The Power of Exercise
Alzheimer’s Disease (AD) is one of the most terrifying things that can happen to a person and their family. Troubles brought about by old age are trying enough, but the added deficits and severe neural injury caused by AD make a once highly functioning, caring, and involved family member a stranger to their loved ones. There is no cure, so caregivers, friends, and family merely stand by and do their best to help, even as recognition of a wife, husband, mother, father, sister, or brother quickly fades away. There have, however, been hopes that certain techniques and treatments may slow the progression of the disease. One new study proposes that exercise can actually increase thickness of the cortex in those diagnosed with mild cognitive impairment (MCI), a condition that leads to AD.
The results from this study show that exercise, particularly that which improves cardiorespiratory health, can actually increase cortical thickness, especially around the areas that degenerate the fastest in AD. For both healthy elders and those affected with MCI, the MRI scans showed an 8.49% increase in cortical thickness. Not only does it protect against faster degeneration, but it could also help older adults without MCI protect their mental capacities.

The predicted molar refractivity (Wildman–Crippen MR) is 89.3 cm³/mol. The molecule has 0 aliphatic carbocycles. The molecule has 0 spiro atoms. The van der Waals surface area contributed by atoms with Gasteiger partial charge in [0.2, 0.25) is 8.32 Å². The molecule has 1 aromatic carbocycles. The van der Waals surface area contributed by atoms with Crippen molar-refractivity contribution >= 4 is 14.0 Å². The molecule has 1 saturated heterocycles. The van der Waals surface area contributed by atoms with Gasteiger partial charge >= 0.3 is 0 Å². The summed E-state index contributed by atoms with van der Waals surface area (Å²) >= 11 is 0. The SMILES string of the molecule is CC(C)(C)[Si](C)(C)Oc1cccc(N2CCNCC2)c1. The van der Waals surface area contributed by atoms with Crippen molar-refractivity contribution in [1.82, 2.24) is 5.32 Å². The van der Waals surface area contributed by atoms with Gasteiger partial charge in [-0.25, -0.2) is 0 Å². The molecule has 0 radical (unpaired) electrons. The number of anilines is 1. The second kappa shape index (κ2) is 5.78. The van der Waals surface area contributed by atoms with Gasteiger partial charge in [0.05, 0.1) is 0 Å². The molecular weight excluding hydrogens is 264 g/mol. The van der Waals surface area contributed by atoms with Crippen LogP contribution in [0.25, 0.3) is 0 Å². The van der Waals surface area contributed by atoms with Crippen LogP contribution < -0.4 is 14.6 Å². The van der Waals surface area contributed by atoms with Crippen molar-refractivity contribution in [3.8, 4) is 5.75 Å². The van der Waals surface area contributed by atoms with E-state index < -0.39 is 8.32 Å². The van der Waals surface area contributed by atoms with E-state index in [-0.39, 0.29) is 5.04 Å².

What is interesting is that after participation in the exercise regimen, both the people with MCI and without MCI showed a smaller amount of cortex around the fusiform gyrus, the area largely attributed to our uncanny ability to discriminate faces and other objects we are “experts” in. This raises questions about how this area develops or degenerates in healthy as well as cognitively impaired elderly individuals as well as how this manifests.
~ Jackie Rocheleau